National Vegetarian Week 2022
This week (16-22 May) is National Vegetarian Week!
The Vegetarian Society are promoting an awareness week here in the UK, and are focusing on the positive impact eating a vegetarian diet can have on our climate and wildlife.
Could you swap out one non-vegetarian meal a week, or even go for a whole week on a vegetarian diet? That's the challenge The Vegetarian Society have set, and you can even sign up for tips, recipes, information and discount offers during the week.
I'd always recommend eating a diet centred around vegetables, fruit, pulses, legumes and grains etc. This kind of diet is known to provide the essential nutrients we need to give us the best chance of good day-to-day health and helping prevent many diseases.
Here in the UK, it's fair to say the majority of us aren't eating as many fruit and vegetables as we need to. The image below gives us an idea of the kind of plate composition to aim for.
If you're not looking to go full vegetarian, a plate with 50% consisting of fruit and vegetables, 25% protein and 25% carbs is a good one to aim for. I'd strongly advise people to try and form their plate with as many unprocessed foods as possible in aiming for this kind of split. This helps to maximise the healthy nutrient content and minimise additives like salt, sugar and preservatives.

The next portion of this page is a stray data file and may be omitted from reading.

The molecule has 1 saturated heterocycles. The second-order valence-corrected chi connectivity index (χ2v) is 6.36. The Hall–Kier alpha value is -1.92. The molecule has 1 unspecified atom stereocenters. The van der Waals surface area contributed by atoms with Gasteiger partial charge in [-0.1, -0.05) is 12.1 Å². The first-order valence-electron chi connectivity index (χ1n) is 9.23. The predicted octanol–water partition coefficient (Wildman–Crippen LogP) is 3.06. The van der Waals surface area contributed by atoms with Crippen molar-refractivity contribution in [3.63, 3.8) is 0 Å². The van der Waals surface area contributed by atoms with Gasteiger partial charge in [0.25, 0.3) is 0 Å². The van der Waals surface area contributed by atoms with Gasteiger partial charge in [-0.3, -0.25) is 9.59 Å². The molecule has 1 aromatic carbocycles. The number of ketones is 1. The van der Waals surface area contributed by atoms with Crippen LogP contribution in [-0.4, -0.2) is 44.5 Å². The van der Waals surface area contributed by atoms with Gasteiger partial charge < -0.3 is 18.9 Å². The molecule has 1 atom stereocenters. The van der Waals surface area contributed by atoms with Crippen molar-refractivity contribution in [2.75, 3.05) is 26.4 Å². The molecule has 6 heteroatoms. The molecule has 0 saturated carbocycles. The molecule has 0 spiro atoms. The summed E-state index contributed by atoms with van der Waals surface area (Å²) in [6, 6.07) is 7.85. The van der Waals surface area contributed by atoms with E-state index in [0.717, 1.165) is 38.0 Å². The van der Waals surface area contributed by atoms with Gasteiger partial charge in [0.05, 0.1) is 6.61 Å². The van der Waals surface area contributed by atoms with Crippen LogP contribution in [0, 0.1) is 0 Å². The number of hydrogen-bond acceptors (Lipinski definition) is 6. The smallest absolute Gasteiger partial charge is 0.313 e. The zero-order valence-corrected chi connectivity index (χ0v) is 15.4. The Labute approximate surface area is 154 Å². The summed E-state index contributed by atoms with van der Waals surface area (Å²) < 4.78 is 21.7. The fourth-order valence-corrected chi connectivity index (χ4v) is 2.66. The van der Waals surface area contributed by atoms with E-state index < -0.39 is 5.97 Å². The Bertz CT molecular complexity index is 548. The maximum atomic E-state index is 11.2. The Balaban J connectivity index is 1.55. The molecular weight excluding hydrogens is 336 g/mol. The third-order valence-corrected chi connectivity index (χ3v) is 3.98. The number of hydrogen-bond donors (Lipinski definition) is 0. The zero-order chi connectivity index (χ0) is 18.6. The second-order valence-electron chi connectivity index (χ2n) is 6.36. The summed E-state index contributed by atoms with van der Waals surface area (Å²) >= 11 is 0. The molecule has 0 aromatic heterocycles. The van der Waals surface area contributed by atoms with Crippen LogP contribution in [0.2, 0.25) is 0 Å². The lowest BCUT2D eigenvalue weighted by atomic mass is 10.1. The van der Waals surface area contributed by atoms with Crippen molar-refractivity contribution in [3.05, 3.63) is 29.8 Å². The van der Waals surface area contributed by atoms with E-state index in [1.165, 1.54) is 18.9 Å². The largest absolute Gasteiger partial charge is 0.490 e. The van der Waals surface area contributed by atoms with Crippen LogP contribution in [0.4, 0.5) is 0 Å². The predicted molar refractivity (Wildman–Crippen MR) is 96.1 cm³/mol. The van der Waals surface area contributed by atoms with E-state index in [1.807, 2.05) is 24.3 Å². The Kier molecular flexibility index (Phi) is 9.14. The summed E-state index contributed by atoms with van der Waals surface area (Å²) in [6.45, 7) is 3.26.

Organic is ideal if you can afford it, due to the way it is grown and farmed. Overall, organic foods usually contain higher concentrations of beneficial nutrients and have not been sprayed or fertilised with chemicals, etc.
Eating a vegetarian diet can prove cost effective, as meat and fish can often be a lot more expensive (especially if they form the biggest part of your plate). You can find many web sites and books etc. to help with ideas for vegetarian or vegetable based recipes, such as from BBC Good Food and Jamie Oliver.
So - the challenge is set. Will you decide to eat more fruit and vegetables to help with climate change and improve your own health?